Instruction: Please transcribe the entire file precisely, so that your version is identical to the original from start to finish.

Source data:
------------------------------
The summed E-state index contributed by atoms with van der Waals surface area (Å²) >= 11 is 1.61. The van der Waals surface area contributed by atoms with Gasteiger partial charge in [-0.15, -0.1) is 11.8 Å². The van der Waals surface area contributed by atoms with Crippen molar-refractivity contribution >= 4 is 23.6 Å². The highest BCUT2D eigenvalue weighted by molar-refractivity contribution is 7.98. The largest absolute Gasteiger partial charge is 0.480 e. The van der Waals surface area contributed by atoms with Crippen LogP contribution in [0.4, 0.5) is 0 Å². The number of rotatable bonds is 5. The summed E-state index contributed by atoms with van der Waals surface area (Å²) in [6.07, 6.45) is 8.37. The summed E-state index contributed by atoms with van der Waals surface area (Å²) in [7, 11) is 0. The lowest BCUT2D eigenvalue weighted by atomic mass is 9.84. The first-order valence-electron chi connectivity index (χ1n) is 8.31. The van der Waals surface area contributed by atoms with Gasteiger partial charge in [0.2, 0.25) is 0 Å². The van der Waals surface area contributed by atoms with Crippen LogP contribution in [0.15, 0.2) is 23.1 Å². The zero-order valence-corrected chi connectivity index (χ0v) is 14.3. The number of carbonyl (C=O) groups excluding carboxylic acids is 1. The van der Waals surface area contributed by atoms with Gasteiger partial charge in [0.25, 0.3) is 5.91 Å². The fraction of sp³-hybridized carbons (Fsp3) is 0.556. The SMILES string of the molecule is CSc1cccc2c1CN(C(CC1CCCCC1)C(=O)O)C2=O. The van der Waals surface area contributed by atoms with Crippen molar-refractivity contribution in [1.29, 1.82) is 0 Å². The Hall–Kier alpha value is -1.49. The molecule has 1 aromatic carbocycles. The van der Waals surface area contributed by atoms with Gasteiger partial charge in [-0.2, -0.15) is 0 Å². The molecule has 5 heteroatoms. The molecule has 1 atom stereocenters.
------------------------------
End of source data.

The summed E-state index contributed by atoms with van der Waals surface area (Å²) >= 11 is 1.61. The van der Waals surface area contributed by atoms with Gasteiger partial charge in [-0.15, -0.1) is 11.8 Å². The van der Waals surface area contributed by atoms with Crippen molar-refractivity contribution >= 4 is 23.6 Å². The highest BCUT2D eigenvalue weighted by molar-refractivity contribution is 7.98. The largest absolute Gasteiger partial charge is 0.480 e. The van der Waals surface area contributed by atoms with Crippen LogP contribution in [0.4, 0.5) is 0 Å². The number of rotatable bonds is 5. The summed E-state index contributed by atoms with van der Waals surface area (Å²) in [6.07, 6.45) is 8.37. The summed E-state index contributed by atoms with van der Waals surface area (Å²) in [7, 11) is 0. The lowest BCUT2D eigenvalue weighted by atomic mass is 9.84. The first-order valence-electron chi connectivity index (χ1n) is 8.31. The van der Waals surface area contributed by atoms with Gasteiger partial charge in [0.2, 0.25) is 0 Å². The van der Waals surface area contributed by atoms with Crippen LogP contribution in [0.15, 0.2) is 23.1 Å². The zero-order valence-corrected chi connectivity index (χ0v) is 14.3. The number of carbonyl (C=O) groups excluding carboxylic acids is 1. The van der Waals surface area contributed by atoms with Gasteiger partial charge in [0.25, 0.3) is 5.91 Å². The fraction of sp³-hybridized carbons (Fsp3) is 0.556. The SMILES string of the molecule is CSc1cccc2c1CN(C(CC1CCCCC1)C(=O)O)C2=O. The van der Waals surface area contributed by atoms with Crippen molar-refractivity contribution in [1.29, 1.82) is 0 Å². The Hall–Kier alpha value is -1.49. The molecule has 1 aromatic carbocycles. The van der Waals surface area contributed by atoms with Gasteiger partial charge in [-0.2, -0.15) is 0 Å². The molecule has 5 heteroatoms. The molecule has 1 atom stereocenters.